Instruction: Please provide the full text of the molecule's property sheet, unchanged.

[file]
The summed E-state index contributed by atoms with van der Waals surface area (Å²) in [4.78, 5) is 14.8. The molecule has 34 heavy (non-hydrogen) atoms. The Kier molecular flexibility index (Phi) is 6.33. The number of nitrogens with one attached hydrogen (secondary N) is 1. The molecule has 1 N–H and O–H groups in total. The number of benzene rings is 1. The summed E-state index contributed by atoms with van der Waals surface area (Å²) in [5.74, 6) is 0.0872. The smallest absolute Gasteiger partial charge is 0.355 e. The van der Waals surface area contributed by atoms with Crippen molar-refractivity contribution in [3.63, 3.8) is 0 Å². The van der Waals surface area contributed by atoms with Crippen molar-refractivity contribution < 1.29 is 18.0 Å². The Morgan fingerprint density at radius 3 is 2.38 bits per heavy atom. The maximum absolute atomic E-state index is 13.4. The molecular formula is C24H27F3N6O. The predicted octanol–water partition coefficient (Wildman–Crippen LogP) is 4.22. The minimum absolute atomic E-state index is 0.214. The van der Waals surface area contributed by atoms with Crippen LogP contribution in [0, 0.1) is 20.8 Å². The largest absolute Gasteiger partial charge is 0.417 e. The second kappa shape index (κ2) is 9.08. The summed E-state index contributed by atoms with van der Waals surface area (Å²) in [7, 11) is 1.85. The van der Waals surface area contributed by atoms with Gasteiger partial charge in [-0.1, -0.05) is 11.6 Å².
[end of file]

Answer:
The summed E-state index contributed by atoms with van der Waals surface area (Å²) in [4.78, 5) is 14.8. The molecule has 34 heavy (non-hydrogen) atoms. The Kier molecular flexibility index (Phi) is 6.33. The number of nitrogens with one attached hydrogen (secondary N) is 1. The molecule has 1 N–H and O–H groups in total. The number of benzene rings is 1. The summed E-state index contributed by atoms with van der Waals surface area (Å²) in [5.74, 6) is 0.0872. The smallest absolute Gasteiger partial charge is 0.355 e. The van der Waals surface area contributed by atoms with Crippen molar-refractivity contribution in [3.63, 3.8) is 0 Å². The van der Waals surface area contributed by atoms with Crippen molar-refractivity contribution < 1.29 is 18.0 Å². The Morgan fingerprint density at radius 3 is 2.38 bits per heavy atom. The maximum absolute atomic E-state index is 13.4. The molecular formula is C24H27F3N6O. The predicted octanol–water partition coefficient (Wildman–Crippen LogP) is 4.22. The minimum absolute atomic E-state index is 0.214. The van der Waals surface area contributed by atoms with Crippen LogP contribution in [0, 0.1) is 20.8 Å². The largest absolute Gasteiger partial charge is 0.417 e. The second kappa shape index (κ2) is 9.08. The summed E-state index contributed by atoms with van der Waals surface area (Å²) in [7, 11) is 1.85. The van der Waals surface area contributed by atoms with Gasteiger partial charge in [-0.1, -0.05) is 11.6 Å².